Five Ways To Make Your Home Energy Efficient

An energy-efficient home will save you money, but more importantly will reduce the enormous burden on the environment and go some way towards halting climate change related disasters. Here are five effective ways to cut down on the energy used in your home. These methods may cost you right now, but will pay off in the long run. Remember to also incorporate some lifestyle habits, like switching off lights when not in use. This will all work together and make a difference to your energy consumption patterns.

Come up with a comprehensive plan:

According to the U.S. Department of Energy, 44 percent of utility bills are the result of heating and cooling systems in the home and nine percent of the total utility bill comes from your refrigerator. Take a look at your itemized utility bill and work out where most waste comes from. Then make a plan on how you can cut your energy from there that involves the whole house. Concentrate on a comprehensive plan rather than a plan that targets individual areas.

Get an energy audit:

Energy audits cost very little and are an efficient way to identify whether your current heating or cooling system needs an update or a replacement. There are services where contractors compare the energy systems of your whole house against your utility bill and offer a list of recommendations and improvements that you could make based on their findings. It is definitely worth it to invest in greener energy systems if you need to, since these will save you money in the long run and even increase the value of your home.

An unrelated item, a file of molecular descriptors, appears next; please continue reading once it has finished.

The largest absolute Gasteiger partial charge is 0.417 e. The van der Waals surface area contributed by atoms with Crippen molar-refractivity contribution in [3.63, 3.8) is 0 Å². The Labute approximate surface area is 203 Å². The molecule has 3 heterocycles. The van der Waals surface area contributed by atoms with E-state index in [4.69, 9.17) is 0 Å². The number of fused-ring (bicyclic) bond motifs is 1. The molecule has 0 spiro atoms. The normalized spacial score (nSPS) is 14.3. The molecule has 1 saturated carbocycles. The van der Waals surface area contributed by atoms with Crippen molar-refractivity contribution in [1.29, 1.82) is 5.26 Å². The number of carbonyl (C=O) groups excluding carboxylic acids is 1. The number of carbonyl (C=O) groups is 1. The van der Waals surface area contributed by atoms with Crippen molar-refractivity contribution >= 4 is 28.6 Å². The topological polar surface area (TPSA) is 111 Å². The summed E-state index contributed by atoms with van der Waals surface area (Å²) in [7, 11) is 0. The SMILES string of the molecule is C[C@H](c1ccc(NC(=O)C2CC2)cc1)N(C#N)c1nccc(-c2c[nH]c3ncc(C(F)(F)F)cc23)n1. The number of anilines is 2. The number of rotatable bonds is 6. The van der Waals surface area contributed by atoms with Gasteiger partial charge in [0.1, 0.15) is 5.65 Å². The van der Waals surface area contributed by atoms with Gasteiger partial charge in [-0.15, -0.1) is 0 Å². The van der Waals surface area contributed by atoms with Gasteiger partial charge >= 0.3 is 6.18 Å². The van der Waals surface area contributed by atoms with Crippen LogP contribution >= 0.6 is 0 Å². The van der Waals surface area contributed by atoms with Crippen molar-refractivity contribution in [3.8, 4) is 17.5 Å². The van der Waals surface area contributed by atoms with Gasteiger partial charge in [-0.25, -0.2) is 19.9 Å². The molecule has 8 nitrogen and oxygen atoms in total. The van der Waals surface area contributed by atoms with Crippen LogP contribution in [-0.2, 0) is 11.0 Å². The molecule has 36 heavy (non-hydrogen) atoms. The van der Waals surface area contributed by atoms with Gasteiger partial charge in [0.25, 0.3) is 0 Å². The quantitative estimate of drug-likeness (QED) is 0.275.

Seal all vents, ducts and radiators:

The ducts that carry hot or cold air through your house need to be insulated. This will save you up to 20- percent in heating and air conditioning costs.

Utilize the heat from the sun:

Let in sunlight from the eastern and southern windows of your house during the day. The room will stay warm when the sun goes down for a lot longer if you make a habit of closing the shades in the evening. This will limit your use of the thermostat and save you up to 10 percent a year.

 Replacing or updating old appliances:

Appliances like washers, dryers, dishwashers, stoves and refrigerators waste a lot of energy so updating or replacing older models that don’t necessarily run at high energy efficiency is a good investment. Look for models that have an Energy Star label. When it comes to saving energy on the use of these appliances, consider making a few different lifestyle choices. If you have a small family, hand washing your vessels is a good idea and you can work it into the daily routine of the household. Your washing machine doesn’t really need to wash a load in hot water unless you’re trying to work out an oil stain. Switching to cool water for a load can cut energy use by half.

Use nature to save nature:

Strategically planted trees can reduce energy for heating and cooling. Deciduous trees planted near the south and west of a home will keep a house cool in the hot months and let in sunlight during the winter. Clever landscaping can go a long way. Some trees even deflect wind away from your house. If you don’t know enough about energy efficient landscaping consult a green architect or landscape architect in your region who will be acquainted with the weather and plant life in your state.

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